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education & the arts


media arts education: sublimation vs subjugation

lisa gye

Lisa Gye is a Senior Lecturer and Postgraduate Program Convenor in Media and Communications at Swinburne University of Technology in Melbourne. My thanks to Brogan Bunt, Oron Catts, Kathy Cleland, Martine Corompt, Ross Harley, Lucas Ilhein, Troy Innocent, Norie Neumark, Paul Thomas, Darren Tofts and Ionat Zurr.

Untitled, 2010, sound generated digital still, Riley Post, ANU graduate Untitled, 2010, sound generated digital still, Riley Post, ANU graduate
DARREN TOFTS ONCE DESCRIBED THE PREHISTORY OF TECHNOLOGICAL TRANSFORMATIONS OF CULTURE AS “EVERYWHERE FELT BUT NOWHERE SEEN IN THE TELEMATIC LANDSCAPE OF THE LATE 20TH CENTURY.” AS WE MOVE INTO THE SECOND DECADE OF THE 21ST CENTURY, THE AFFECTS THAT TECHNOLOGICAL TRANSFORMATIONS PRIVILEGED IN CULTURE AND ART IN THE LATE TWENTIETH CENTURY—INTERACTIVITY, INTERACTION, IMMERSION—APPEAR NOW TO US AS COMMONPLACE AND THEIR USE IN ART AND MEDIA TAKEN FOR GRANTED. IT IS EASY THEN TO FORGET JUST HOW VIBRANT THE MEDIA ARTS SCENE HAS BEEN IN AUSTRALIA SINCE THE 1980s. MEDIA ARTISTS’ ENGAGEMENT WITH THE TECHNOLOGICAL INNOVATIONS OF THAT TIME CAN, LIKE A KIND OF FORGOTTEN PREHISTORY, ALSO BE SAID NOW TO BE EVERYWHERE FELT BUT NOWHERE SEEN (WELL, RARELY).

The restructuring of the Australia Council boards in 2005, which included the replacement of the New Media Arts board with the Inter-Arts Office and the transfer of funding for a significant portion of media arts practice to the Visual Arts Board (VAB) and the Music Board, was meant to reflect the subsumption (or is it sublimation?) of media arts practices to the mainstream. According to the Media Arts Scoping Study produced in 2006, these changes did not reflect a failure by media arts to consolidate itself as a set of stand-alone practices. Rather, it was testament to the success of these artists that what was once a discrete field was now something that arts practitioners from all fields were incorporating into their practices.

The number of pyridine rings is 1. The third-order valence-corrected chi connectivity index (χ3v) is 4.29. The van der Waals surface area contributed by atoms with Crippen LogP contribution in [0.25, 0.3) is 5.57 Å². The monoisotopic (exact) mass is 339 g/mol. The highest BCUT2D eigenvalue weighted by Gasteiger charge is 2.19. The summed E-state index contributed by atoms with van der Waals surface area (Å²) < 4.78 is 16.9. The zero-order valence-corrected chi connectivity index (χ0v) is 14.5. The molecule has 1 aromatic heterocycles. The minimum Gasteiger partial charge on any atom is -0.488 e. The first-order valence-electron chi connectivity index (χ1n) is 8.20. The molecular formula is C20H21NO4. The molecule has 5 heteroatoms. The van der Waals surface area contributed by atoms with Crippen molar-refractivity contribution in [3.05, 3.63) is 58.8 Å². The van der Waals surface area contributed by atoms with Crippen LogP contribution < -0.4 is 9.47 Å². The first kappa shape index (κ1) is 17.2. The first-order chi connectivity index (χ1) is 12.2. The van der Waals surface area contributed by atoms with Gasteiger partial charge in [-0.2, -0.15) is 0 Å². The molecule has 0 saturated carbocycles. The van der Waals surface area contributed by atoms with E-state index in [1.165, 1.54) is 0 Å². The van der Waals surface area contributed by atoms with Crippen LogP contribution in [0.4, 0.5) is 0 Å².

Similarly, media arts as an academic discipline seems to be settling back into more established disciplines—Fine Art, Media and Communications, Design, Creative Arts and Science and Technology—no longer a monstrous hybrid struggling to find its place in the gallery or the museum. Again, whether this is indicative of subsumption or sublimation is hard to tell. Certainly, in a post-Bradley Review tertiary education environment, university managements prefer disciplines that are recognisable and established (not to mention attractive to the mainstream).